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male golden oriole perched on a branch

Migration progresses through Doñana

By José Antonio Sánchez Iglesias

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Spring goes by and migration keeps coming through Doñana. Mixed flocks of small waders including ringed and some little ringed plovers, dunlin, little and some Temminck’s stints , curlew sandpiper and Kentish plover are coming through and feeding in the scarce shallow waters in the Park and rice fields and mainly in the dry marshes.

Good numbers of small passerines like whinchat, garden and bonelli’s warbler, spotted and pied flycatchers come through every day and others like golden oriole, isabelline and melodious warbler are coming to stay. Late migrants like red-necked nightjar and rufous bush robin are coming back now. Larger birds like short-toed eagles are still coming back from Africa in large numbers, we counted yesterday afternoon up to 18 of them in only about 4 kms of route through the marshes.

Calandra, thekla, crested, short-toed and lesser short-toed larks keep on feeding their chicks; the earliest ones are already flying and making our identification a bit more difficult some times. Corn buntings also feed their chicks, hidden very well in the high herbaceous plants along the roadsides, restless.[/vc_column_text]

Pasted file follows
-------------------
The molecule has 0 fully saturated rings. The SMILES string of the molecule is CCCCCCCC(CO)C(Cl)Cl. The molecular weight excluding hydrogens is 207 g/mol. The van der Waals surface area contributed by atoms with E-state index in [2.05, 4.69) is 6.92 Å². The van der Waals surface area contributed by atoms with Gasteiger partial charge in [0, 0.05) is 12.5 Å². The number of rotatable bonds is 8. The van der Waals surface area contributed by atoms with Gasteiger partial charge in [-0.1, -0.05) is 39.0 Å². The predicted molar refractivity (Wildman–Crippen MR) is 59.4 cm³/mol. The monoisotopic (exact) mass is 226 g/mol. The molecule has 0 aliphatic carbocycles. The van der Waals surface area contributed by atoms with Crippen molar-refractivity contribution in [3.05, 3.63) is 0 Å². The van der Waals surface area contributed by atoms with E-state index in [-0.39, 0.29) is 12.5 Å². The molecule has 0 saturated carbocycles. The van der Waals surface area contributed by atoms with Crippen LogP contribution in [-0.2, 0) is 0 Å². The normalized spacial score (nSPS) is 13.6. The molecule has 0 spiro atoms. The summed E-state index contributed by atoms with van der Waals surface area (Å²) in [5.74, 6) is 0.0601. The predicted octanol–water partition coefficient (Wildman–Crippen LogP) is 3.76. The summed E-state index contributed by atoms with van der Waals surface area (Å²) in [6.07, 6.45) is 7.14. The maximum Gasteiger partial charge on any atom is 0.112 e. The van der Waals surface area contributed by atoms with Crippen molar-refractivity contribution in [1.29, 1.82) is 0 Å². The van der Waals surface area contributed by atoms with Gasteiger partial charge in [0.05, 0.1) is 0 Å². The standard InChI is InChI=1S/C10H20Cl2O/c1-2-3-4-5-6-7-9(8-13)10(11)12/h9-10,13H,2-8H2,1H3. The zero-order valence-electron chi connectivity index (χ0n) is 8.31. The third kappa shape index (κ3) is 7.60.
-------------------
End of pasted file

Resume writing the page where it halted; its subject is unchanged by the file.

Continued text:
Female red deer feed quietly along the marshes edges. Most are still pregnant and display their rounded and bulging bellies but some have given birth the first fawns that follow their mothers with difficulty through the high grasses.

Meadows and forests are still very nicely decorated with a large variety of flowers. Daisies, borages, thistles, thrifts, umbelliferae and rock roses compose a beautiful mosaic of colours. Rabbits feel themselves happy among some much food but are alert to the attack of the lynx and the booted eagle.

Small numbers of purple and squacco herons can be seen at José A. Valverde Visitor Centre, where some cattle and little egrets, night herons and glossy ibis are starting to build their nests. Along Caño Guadiamar some purple herons and great white egrets feed hidden in the reeds while short-toed eagles perch on top of the pylons watch from above by the nearby lesser kestrel colony.

Squacco herons and little bitterns can be found in the ditches at the rice field area north of the Park and stone curlews use the still dry fields to nest.

About José Antonio Sánchez Iglesias

José Antonio Sánchez se licenció en Biología por la Universidad de Sevilla en 1985. Más tarde, durante varios años, se dedicó a organizar y guiar rutas de senderismo y naturaleza ...